A Christian group is asking believers across the nation to set an empty place setting for Pastor Saeed Abedini, a U.S. immigrant being held in an Iranian prison for his faith, at Christmas dinner to symbolically remember and pray for thousands of Christians in jails around the world.
The request to remember and pray for Christians persecuted for their faith is being made by two Washington, D.C.-based groups, Christian Defense Coalition and Faith and Action, as part of a national campaign called "Leave a Christmas Place Setting for Pastor Saeed."
Pastor Abedini, 32, who is married and has two children, was arrested in July during a visit to Iran, his native country. He is reportedly awaiting trial at the infamous Evin Prison in northwestern Tehran, where he has been beaten by both guards and inmates. His American wife is in Boise, Idaho.
"While Americans sit down with their families and friends to celebrate the joy of Christmas, there are thousands of Christians around the world who are imprisoned and persecuted for their faith like Pastor Abedini," the Rev. Patrick J. Mahoney, Director of the Christian Defense Coalition, said in a statement Friday.
"'Leave a Christmas Place Setting for Pastor Saeed,' will serve as clear witness to pray and remember all those who are imprisoned and being brutalized around the world because of their Christian faith," Mahoney said. "The empty place setting is a powerful graphic that fathers will not be with their children this Christmas. Mothers will be separated from their families and children will be apart from their brothers and sisters."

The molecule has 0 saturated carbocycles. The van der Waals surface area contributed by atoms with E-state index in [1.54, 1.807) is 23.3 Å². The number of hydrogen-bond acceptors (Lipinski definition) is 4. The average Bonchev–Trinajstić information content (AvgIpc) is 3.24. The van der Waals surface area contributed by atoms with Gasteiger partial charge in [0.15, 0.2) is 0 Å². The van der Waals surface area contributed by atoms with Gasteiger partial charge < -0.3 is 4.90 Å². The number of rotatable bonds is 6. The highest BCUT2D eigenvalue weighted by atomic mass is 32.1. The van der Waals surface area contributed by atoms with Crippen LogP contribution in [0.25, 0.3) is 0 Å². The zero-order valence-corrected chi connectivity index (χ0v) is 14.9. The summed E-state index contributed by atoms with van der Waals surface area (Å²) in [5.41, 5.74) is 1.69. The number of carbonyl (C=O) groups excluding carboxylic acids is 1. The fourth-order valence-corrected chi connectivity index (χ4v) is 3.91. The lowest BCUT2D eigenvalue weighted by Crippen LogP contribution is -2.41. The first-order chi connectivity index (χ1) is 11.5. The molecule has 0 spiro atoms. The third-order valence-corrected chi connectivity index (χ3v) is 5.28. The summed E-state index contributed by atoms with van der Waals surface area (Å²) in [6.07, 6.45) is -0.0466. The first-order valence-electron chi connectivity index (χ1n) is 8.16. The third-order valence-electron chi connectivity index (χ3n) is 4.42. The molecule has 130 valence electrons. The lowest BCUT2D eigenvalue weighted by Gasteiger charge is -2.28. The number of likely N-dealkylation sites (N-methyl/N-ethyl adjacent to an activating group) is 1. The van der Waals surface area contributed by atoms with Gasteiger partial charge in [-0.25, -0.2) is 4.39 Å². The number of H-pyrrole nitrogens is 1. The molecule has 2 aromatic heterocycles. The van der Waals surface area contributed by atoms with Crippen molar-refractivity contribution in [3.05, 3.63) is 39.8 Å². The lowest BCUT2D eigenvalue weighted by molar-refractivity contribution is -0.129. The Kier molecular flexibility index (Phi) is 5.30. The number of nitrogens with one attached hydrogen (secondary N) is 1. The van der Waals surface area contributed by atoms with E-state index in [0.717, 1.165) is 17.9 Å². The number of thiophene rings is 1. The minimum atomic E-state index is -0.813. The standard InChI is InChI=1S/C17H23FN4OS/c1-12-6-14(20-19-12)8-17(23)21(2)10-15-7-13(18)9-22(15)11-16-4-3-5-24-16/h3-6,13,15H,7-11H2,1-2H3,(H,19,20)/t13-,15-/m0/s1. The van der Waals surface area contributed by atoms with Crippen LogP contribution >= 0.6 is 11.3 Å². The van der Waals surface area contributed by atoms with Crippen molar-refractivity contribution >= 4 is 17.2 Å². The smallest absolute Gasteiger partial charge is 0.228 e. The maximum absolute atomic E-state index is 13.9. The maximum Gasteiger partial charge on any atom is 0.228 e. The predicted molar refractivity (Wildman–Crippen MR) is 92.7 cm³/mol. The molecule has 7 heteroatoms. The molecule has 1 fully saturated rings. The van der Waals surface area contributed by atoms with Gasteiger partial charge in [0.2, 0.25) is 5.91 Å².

The Rev. Rob Schenck, president of Faith and Action, said remembering imprisoned, persecuted and oppressed Christians worldwide is in keeping with the whole Christmas story.
"Jesus and his parents would flee persecution and become refugees. They went into hiding," Schenck added. "Jesus would later suffer imprisonment, torture, and death because of his obedience to God. Nothing could be more fitting for Christmas than to set a place for Pastor Saeed. Let us always remember."
Pastor Abedini converted to Christianity at age 20 when he was in Iran. He was attracted to the Christian faith after being disillusioned with his training to be a suicide bomber with an extremist Muslim group, according to Fox News. He met his American wife in Iran in 2002, and the two provided leadership to local Christians. They moved to the U.S. in 2005, and traveled to Iran several times from 2009 to 2012.
Abedini, who had earlier been detained and warned against his work with underground churches, has been in jail since his arrest in July, when he had gone to Iran to visit his parents and work on a humanitarian effort to build a non-sectarian orphanage. He was told he "must face a penalty for his previous work as a Christian leader in Iran."
In September, the pastor was indicted by an Iranian court on several charges, which have not been made public, according to the American Center for Law and Justice, which is legally representing Abedini.
Mahoney said believers must never forget the sacrifice of numerous Christian workers and "we must always remember their suffering."